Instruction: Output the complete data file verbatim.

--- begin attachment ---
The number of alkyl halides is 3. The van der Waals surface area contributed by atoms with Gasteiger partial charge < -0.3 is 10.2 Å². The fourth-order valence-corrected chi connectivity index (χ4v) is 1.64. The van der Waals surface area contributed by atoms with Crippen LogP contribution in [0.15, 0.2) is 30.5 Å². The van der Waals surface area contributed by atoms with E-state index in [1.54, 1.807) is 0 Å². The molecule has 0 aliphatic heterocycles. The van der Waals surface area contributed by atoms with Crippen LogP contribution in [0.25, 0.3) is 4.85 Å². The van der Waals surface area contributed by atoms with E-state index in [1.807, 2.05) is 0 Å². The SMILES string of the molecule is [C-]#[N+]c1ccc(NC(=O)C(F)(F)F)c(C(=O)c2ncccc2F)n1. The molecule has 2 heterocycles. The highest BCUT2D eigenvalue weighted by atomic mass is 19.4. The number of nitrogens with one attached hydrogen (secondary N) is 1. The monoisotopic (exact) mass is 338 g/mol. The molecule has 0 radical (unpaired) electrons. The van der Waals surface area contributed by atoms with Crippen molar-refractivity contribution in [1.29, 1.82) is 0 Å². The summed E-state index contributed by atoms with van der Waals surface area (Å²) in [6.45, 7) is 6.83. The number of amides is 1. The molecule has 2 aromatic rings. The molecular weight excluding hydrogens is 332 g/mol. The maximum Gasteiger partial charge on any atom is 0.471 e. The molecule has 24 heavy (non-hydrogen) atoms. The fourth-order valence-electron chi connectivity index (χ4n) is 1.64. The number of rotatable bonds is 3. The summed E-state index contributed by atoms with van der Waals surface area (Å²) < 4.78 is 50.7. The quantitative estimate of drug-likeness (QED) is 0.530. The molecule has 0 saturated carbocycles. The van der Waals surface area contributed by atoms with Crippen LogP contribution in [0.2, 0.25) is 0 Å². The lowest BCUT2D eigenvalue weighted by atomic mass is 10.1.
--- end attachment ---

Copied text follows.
The number of alkyl halides is 3. The van der Waals surface area contributed by atoms with Gasteiger partial charge < -0.3 is 10.2 Å². The fourth-order valence-corrected chi connectivity index (χ4v) is 1.64. The van der Waals surface area contributed by atoms with Crippen LogP contribution in [0.15, 0.2) is 30.5 Å². The van der Waals surface area contributed by atoms with E-state index in [1.54, 1.807) is 0 Å². The molecule has 0 aliphatic heterocycles. The van der Waals surface area contributed by atoms with Crippen LogP contribution in [0.25, 0.3) is 4.85 Å². The van der Waals surface area contributed by atoms with E-state index in [1.807, 2.05) is 0 Å². The SMILES string of the molecule is [C-]#[N+]c1ccc(NC(=O)C(F)(F)F)c(C(=O)c2ncccc2F)n1. The molecule has 2 heterocycles. The highest BCUT2D eigenvalue weighted by atomic mass is 19.4. The number of nitrogens with one attached hydrogen (secondary N) is 1. The monoisotopic (exact) mass is 338 g/mol. The molecule has 0 radical (unpaired) electrons. The van der Waals surface area contributed by atoms with Crippen molar-refractivity contribution in [1.29, 1.82) is 0 Å². The summed E-state index contributed by atoms with van der Waals surface area (Å²) in [6.45, 7) is 6.83. The number of amides is 1. The molecule has 2 aromatic rings. The molecular weight excluding hydrogens is 332 g/mol. The maximum Gasteiger partial charge on any atom is 0.471 e. The molecule has 24 heavy (non-hydrogen) atoms. The fourth-order valence-electron chi connectivity index (χ4n) is 1.64. The number of rotatable bonds is 3. The summed E-state index contributed by atoms with van der Waals surface area (Å²) < 4.78 is 50.7. The quantitative estimate of drug-likeness (QED) is 0.530. The molecule has 0 saturated carbocycles. The van der Waals surface area contributed by atoms with Crippen LogP contribution in [0.2, 0.25) is 0 Å². The lowest BCUT2D eigenvalue weighted by atomic mass is 10.1.